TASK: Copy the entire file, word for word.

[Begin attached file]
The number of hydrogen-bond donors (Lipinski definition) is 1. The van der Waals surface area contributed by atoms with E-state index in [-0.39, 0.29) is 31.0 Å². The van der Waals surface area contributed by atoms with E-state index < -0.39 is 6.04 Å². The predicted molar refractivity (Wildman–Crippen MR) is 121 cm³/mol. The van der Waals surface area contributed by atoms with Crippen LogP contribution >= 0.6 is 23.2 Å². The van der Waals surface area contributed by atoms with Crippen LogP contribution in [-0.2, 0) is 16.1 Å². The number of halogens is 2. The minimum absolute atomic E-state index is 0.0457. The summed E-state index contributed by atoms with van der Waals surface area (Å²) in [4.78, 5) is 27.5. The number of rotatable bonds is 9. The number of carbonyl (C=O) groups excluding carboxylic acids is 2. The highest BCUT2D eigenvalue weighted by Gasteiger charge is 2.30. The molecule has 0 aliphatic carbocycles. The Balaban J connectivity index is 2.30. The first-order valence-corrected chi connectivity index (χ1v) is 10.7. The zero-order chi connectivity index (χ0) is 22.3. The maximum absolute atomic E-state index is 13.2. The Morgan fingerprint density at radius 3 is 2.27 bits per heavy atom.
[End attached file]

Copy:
The number of hydrogen-bond donors (Lipinski definition) is 1. The van der Waals surface area contributed by atoms with E-state index in [-0.39, 0.29) is 31.0 Å². The van der Waals surface area contributed by atoms with E-state index < -0.39 is 6.04 Å². The predicted molar refractivity (Wildman–Crippen MR) is 121 cm³/mol. The van der Waals surface area contributed by atoms with Crippen LogP contribution >= 0.6 is 23.2 Å². The van der Waals surface area contributed by atoms with Crippen LogP contribution in [-0.2, 0) is 16.1 Å². The number of halogens is 2. The minimum absolute atomic E-state index is 0.0457. The summed E-state index contributed by atoms with van der Waals surface area (Å²) in [4.78, 5) is 27.5. The number of rotatable bonds is 9. The number of carbonyl (C=O) groups excluding carboxylic acids is 2. The highest BCUT2D eigenvalue weighted by Gasteiger charge is 2.30. The molecule has 0 aliphatic carbocycles. The Balaban J connectivity index is 2.30. The first-order valence-corrected chi connectivity index (χ1v) is 10.7. The zero-order chi connectivity index (χ0) is 22.3. The maximum absolute atomic E-state index is 13.2. The Morgan fingerprint density at radius 3 is 2.27 bits per heavy atom.